' ' Cinema Romantico: The Greatest Night in Pop

Wednesday, May 01, 2024

The Greatest Night in Pop

Rather than watch 1965’s “The Greatest Story Ever Told” on Easter Sunday, I watched “The Greatest Night Pop,” along with My Beautiful, Perspicacious Wife, and a few Friends of the Blog. Our viewing choice was hardly any less apropos if you believe, as some culture writers would, that celebrities are the morally bankrupt modern world’s true religious icons. After all, the title of Bao Nguyen’s Netflix documentary refers to the one-night recording of the famous, partially infamous “We Are the World” charity single of 1985 in which scores of celebrated musical recording artists gathered in Los Angeles to record a track drawing attention to the famine crippling Africa, which is why they christened their uber-supergroup, of sorts, as USA for Africa. Whether “We Are the World” made it good on its benevolent intentions is a question I cannot really answer in this review not least because the movie itself barely mounts a case as the song being a genuine force for good, just proffering a few broad statistics, boilerplate observations, and perhaps most revealingly, Kenny Loggins noting that he “wasn’t that aware of what was going on in Africa, but, at that time, whatever Michael (Jackson) did turned to gold.” No, given that Lionel Richie, the song’s co-writer along with Jackson, and driving force in its recording, functions as executive producer, “The Greatest Night in Pop” becomes a victory lap. And yet, if that slanted perspective naturally call this whole enterprise into question, the peek behind the curtain is so good, that it’s difficult not to come away entertained, if not also a little in awe that the whole thing happened in the first place.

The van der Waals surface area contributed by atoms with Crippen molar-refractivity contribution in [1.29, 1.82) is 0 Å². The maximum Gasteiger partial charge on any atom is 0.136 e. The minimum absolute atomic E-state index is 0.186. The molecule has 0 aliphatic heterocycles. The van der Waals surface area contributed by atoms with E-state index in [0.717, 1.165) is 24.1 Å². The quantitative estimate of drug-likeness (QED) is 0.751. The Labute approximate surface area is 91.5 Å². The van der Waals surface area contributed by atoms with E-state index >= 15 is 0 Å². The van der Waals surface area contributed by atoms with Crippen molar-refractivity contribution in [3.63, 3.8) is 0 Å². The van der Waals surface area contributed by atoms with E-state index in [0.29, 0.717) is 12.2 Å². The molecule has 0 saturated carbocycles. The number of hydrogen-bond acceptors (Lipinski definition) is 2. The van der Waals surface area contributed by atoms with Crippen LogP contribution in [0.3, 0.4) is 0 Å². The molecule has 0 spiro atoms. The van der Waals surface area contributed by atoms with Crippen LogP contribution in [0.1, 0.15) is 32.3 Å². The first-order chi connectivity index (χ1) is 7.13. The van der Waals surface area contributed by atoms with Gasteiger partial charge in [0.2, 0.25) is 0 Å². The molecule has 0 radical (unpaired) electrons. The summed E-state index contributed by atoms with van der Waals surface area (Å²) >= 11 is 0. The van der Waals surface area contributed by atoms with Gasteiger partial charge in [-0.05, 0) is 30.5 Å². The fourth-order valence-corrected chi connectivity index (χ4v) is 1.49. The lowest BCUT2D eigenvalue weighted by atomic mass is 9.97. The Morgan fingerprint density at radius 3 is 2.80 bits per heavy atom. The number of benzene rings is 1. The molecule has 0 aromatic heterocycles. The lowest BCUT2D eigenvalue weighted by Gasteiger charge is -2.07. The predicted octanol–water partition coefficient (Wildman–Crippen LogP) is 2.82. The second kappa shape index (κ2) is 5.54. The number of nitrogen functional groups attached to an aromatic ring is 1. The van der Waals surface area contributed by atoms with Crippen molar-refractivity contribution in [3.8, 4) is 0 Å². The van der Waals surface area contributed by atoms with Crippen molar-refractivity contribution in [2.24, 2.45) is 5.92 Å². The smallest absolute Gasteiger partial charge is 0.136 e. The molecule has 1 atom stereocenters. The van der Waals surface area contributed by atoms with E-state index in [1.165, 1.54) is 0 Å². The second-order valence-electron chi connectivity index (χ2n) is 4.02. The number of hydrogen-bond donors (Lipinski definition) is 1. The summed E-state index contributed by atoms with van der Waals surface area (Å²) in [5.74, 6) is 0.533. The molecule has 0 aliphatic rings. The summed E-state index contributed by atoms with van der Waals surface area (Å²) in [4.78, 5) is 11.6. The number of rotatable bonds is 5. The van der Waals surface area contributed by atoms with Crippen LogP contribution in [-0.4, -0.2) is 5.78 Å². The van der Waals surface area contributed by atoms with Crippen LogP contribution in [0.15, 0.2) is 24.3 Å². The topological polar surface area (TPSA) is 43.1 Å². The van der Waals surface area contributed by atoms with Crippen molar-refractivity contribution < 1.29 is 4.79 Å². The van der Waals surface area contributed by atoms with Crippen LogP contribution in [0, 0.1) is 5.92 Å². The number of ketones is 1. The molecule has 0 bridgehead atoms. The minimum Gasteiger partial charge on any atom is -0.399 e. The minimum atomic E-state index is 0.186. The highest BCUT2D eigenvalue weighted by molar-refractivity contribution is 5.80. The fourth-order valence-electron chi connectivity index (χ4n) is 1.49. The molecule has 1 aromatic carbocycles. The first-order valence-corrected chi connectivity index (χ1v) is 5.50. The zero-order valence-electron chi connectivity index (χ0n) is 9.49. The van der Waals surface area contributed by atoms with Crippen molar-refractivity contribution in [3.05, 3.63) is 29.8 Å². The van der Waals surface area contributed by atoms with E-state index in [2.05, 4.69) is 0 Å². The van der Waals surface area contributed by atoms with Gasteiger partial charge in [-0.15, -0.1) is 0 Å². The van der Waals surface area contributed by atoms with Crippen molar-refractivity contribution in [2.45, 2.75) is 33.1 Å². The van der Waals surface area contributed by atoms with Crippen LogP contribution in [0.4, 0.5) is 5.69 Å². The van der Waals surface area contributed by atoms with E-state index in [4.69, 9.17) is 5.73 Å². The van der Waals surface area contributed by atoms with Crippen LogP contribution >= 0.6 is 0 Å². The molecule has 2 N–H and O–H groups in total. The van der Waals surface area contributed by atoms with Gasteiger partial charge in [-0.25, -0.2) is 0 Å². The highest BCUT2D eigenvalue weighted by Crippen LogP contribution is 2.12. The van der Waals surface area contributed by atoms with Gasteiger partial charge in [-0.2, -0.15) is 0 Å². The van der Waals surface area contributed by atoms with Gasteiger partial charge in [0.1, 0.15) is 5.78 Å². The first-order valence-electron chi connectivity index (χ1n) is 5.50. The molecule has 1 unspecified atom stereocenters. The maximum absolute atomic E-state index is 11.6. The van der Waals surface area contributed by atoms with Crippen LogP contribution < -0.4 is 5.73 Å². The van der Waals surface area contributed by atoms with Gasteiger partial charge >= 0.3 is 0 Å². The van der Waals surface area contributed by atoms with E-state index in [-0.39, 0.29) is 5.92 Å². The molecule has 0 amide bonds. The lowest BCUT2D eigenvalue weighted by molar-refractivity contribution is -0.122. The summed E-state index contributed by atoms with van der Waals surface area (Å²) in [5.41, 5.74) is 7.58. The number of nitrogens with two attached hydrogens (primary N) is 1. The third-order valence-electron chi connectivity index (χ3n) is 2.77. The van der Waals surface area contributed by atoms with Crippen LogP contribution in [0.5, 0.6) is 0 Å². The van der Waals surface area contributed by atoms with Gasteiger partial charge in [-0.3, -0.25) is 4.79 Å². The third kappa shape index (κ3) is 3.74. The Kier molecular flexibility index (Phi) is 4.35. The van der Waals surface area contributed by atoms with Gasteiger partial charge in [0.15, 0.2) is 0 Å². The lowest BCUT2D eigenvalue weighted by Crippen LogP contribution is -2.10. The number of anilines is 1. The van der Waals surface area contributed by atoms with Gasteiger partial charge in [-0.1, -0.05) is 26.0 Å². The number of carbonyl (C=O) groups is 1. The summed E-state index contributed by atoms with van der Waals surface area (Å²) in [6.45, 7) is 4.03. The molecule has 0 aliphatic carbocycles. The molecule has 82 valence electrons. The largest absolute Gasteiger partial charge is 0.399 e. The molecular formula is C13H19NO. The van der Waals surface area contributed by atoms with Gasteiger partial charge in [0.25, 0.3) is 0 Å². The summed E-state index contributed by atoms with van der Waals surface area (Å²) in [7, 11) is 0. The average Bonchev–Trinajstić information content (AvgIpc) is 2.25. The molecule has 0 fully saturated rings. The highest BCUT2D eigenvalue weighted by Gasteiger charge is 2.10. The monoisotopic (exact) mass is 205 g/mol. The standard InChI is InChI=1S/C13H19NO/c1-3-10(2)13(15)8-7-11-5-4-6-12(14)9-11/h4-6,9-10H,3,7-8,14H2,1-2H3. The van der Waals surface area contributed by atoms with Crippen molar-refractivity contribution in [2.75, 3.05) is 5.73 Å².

For starters, did you know that “We Are the World” was recorded the same night as the 1985 American Music Awards? The same American Music Awards where Lionel Richie not only won seven times but hosted? Hosting an awards show is an exhausting process in and of itself and then afterwards Richie, exhausted, went to a recording studio and exhausted himself all over again by wrangling 50 of the biggest egos on the planet. That’s insanity. That’s like if after hosting the Academy Awards, Jimmy Kimmel went and tried to herd 50 standup comedians into recording a standup record to benefit [insert your preferred current global crisis here]. Maybe even more impressive than that, though, is how the song that Richie and Jackson wrote, and that crucially, Quincy Jones produced, never became a muddled mess but found a way to incorporate all those voices by utilizing their strengths in all the right places, effectively transforming pop music’s best and brightest into a genuine choir, and dispensing a compelling argument that made me reconsider my longtime blithe dismissal of the track.

Above all, “The Greatest Night in Pop” is a treasure trove of behind-the-scenes footage and more often than not, Nguyen makes the most of it. Not just in granting a figurative backstage pass with intimate glimpses of so many pop superstars just sort of milling around like hesitant kids on the first day of camp, but in demonstrating how “We Are the World” was much less lightning in a bottle than into the wee hours of the morning blood, sweat and tears. Bob Dylan, reduced to so many severe, sweaty close-ups, virtually drowns amongst his peers before rising to the occasion for his solo and the hero’s journey of Huey Lewis, to quote My Beautiful, Perspicacious Wife, when he is asked to pinch-hit as one part of a three-part melody for no-show Prince and becomes to this doc what Elaine Stritch was in trying to nail “The Ladies Who Lunch” in D.A. Pennebaker’s “Original Cast Album: Company” (1970). That direct cinema documentary utilized Pennebaker’s preferred fly on the wall approach, one that Nguyen rejects, preferring to interject all manner of talking head interviews, repeatedly yanking us back into the present. It’s not a wrong approach, really, frequently enjoyable, even insightful. And yet, it also comes to feel like something is being left on the table, layering an unmistakable sense of post factum varnish epitomizing “The Greatest Night in Pop” as a final accounting for the historical record rather than a living, breathing document of history as it is being written. 

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